The Oil Depletion Protocol
(New Society Publishers, 2006)
So we are addicted to oil, but what are the larger consequences? Maybe our dealings abroad lead you to think war. And why not? A struggle for control of oil resources has been going on since industrialized nations set up the infrastructure to utilize fossil fuels. But as Richard Heinberg digs deeper in The Oil Depletion Protocol, published by New Society Publishers, he points out that oil has become so entrenched in our everyday existence—from the pump to fertilizers, to computer chips to ballpoint pens—that the only solution for a sustainable society is to reduce dependence. Sounds simple, but the idea remains controversial. He argues that being proactive, which implies an “acceptance of eventual calamity,” is necessary as opposed to improvising as crises occur.
But why must we wean ourselves from the teat of oil dependence? And what are the possible crises Heinberg suggests? Not only does our dependence translate into aggressive foreign policy, but it is also a reliance created for something ephemeral, says Heinburg. According to Peak Oil thinker Kenneth Deffeyes, oil production is predicted to peak within the next five years, meaning that we will never get as much out of the ground as we will in the year of the peak. The fact is: the supply of oil is finite, and new sources are rare. With myriad nations industrializing and our consumption holding steady in the west, he argues the disappointment of going without such fruits of civilization could result in violent, catastrophic conflict. Continuing dependence as status quo could mean a reverse of the globalization of trade (developing a need to re-master manufacturing at home), a decline in global food production (in the U.S. alone, 70 percent of the population farmed at the turn of last century, as compared to 2 percent feeding six times the population now) and a transportation failure, i.e. the inability to maintain a trucking fleet, air, and personal travel. Remember the OPEC oil crisis of 1973? This was only a blip, a pause, but should have been a warning, says Heinberg.
In the details of the Protocol, taxes and fees are encouraged on consumption to inspire research into renewable sources as well as replacements for petrochemicals and plastic. We are cautioned, however, about thinking that the current alternatives can fully replace oil. He gives us some updated detail on the technologies, discussing the highly touted “hydrogen economy,” and nuclear energy (safety issues and expense being the drawbacks), but for more detail one must consult his previous book, The Party is Over: Oil, War and the Fate of Industrial Societies, published in 2003 (or for the more masochistic person, The Long Emergency, by James Howard Kunstler).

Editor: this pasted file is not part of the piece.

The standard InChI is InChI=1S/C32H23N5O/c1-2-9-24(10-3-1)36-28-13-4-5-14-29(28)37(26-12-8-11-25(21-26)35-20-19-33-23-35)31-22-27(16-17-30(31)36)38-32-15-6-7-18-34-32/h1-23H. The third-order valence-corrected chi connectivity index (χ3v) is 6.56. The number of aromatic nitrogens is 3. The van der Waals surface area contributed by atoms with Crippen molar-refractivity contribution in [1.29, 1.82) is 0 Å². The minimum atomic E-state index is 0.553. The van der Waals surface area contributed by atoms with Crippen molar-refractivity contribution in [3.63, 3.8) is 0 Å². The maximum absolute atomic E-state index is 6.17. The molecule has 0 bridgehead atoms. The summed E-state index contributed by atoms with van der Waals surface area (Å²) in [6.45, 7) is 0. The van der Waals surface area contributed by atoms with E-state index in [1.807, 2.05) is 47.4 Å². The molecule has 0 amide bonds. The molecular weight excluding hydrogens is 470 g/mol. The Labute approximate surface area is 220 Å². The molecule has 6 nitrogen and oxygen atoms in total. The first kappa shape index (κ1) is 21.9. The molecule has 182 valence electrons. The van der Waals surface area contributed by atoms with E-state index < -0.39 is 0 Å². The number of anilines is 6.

In accepting decline, we are purposefully laying a path of a diminished economy. Therein lies the controversy. However, new technologies could yield new economic possibilities. Heinberg argues for a gradual reduction in the importation and production of oil, and thus we should adjust (carpools, car co-ops, community supported hitchhiking in the short term); urban planning should focus on electric rail, while scientific research should reconceive ordinary objects and activities—from plastics to air travel. Heinberg makes some wide-eyed suggestions. But his overall argument is forceful: we have to start being diplomatic and innovative now, while we have the resources to do so, before a bloodthirsty competition for remaining oil resources ensues, netting the winner a temporary continuance of the current system, and more bloodthirsty competition. In other words, we really have no choice about the conclusion to this story; we will have to break our addiction.
This is the third book Heinberg has written discussing Peak Oil. What differentiates this book from the others is density; The Oil Depletion Protocol is a readable 161 pages. Additionally, Heinberg’s latest effort is less study, and more call to action: reduction, research, and cooperation. The underlying message might be to refine our technological capabilities and think sustainable, but many will find such change unbearable. As a reader I am left to wonder if (think the Green Party) ideas so revolutionary can be implemented in our calcified society. But perhaps the message of inspiration is enough, and Heinberg’s work helps to influence a culture, a government, ripe for new approaches to policymaking.